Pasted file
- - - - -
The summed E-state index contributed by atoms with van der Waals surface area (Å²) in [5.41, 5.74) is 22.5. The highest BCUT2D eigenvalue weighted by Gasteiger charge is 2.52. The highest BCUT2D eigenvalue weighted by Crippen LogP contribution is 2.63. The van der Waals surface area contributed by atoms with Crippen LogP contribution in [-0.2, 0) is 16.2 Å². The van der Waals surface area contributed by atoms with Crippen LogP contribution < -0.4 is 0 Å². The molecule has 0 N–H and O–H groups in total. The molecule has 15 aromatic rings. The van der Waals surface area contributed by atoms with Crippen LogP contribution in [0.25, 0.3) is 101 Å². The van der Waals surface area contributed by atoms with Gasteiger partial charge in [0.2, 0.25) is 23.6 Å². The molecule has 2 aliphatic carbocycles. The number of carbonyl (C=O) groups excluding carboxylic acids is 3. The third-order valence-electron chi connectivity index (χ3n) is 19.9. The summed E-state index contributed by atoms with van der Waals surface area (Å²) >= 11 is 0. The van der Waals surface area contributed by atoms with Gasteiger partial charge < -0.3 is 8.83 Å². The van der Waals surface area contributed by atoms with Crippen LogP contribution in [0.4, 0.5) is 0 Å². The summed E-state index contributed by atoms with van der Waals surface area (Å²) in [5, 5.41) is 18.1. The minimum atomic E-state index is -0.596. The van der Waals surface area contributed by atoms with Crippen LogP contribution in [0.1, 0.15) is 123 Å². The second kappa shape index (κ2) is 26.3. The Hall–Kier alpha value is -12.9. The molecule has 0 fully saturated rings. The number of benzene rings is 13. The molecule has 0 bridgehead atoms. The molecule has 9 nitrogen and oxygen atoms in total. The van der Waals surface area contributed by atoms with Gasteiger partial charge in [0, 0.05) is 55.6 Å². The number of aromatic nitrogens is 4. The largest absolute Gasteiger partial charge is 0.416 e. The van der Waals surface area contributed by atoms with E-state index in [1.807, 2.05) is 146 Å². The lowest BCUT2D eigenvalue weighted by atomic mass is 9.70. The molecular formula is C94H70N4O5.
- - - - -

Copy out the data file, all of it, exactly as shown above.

The summed E-state index contributed by atoms with van der Waals surface area (Å²) in [5.41, 5.74) is 22.5. The highest BCUT2D eigenvalue weighted by Gasteiger charge is 2.52. The highest BCUT2D eigenvalue weighted by Crippen LogP contribution is 2.63. The van der Waals surface area contributed by atoms with Crippen LogP contribution in [-0.2, 0) is 16.2 Å². The van der Waals surface area contributed by atoms with Crippen LogP contribution < -0.4 is 0 Å². The molecule has 0 N–H and O–H groups in total. The molecule has 15 aromatic rings. The van der Waals surface area contributed by atoms with Crippen LogP contribution in [0.25, 0.3) is 101 Å². The van der Waals surface area contributed by atoms with Gasteiger partial charge in [0.2, 0.25) is 23.6 Å². The molecule has 2 aliphatic carbocycles. The number of carbonyl (C=O) groups excluding carboxylic acids is 3. The third-order valence-electron chi connectivity index (χ3n) is 19.9. The summed E-state index contributed by atoms with van der Waals surface area (Å²) >= 11 is 0. The van der Waals surface area contributed by atoms with Gasteiger partial charge < -0.3 is 8.83 Å². The van der Waals surface area contributed by atoms with Crippen LogP contribution in [0.4, 0.5) is 0 Å². The summed E-state index contributed by atoms with van der Waals surface area (Å²) in [5, 5.41) is 18.1. The minimum atomic E-state index is -0.596. The van der Waals surface area contributed by atoms with Crippen LogP contribution in [0.1, 0.15) is 123 Å². The second kappa shape index (κ2) is 26.3. The Hall–Kier alpha value is -12.9. The molecule has 0 fully saturated rings. The number of benzene rings is 13. The molecule has 0 bridgehead atoms. The molecule has 9 nitrogen and oxygen atoms in total. The van der Waals surface area contributed by atoms with Gasteiger partial charge in [0, 0.05) is 55.6 Å². The number of aromatic nitrogens is 4. The largest absolute Gasteiger partial charge is 0.416 e. The van der Waals surface area contributed by atoms with E-state index in [1.807, 2.05) is 146 Å². The lowest BCUT2D eigenvalue weighted by atomic mass is 9.70. The molecular formula is C94H70N4O5.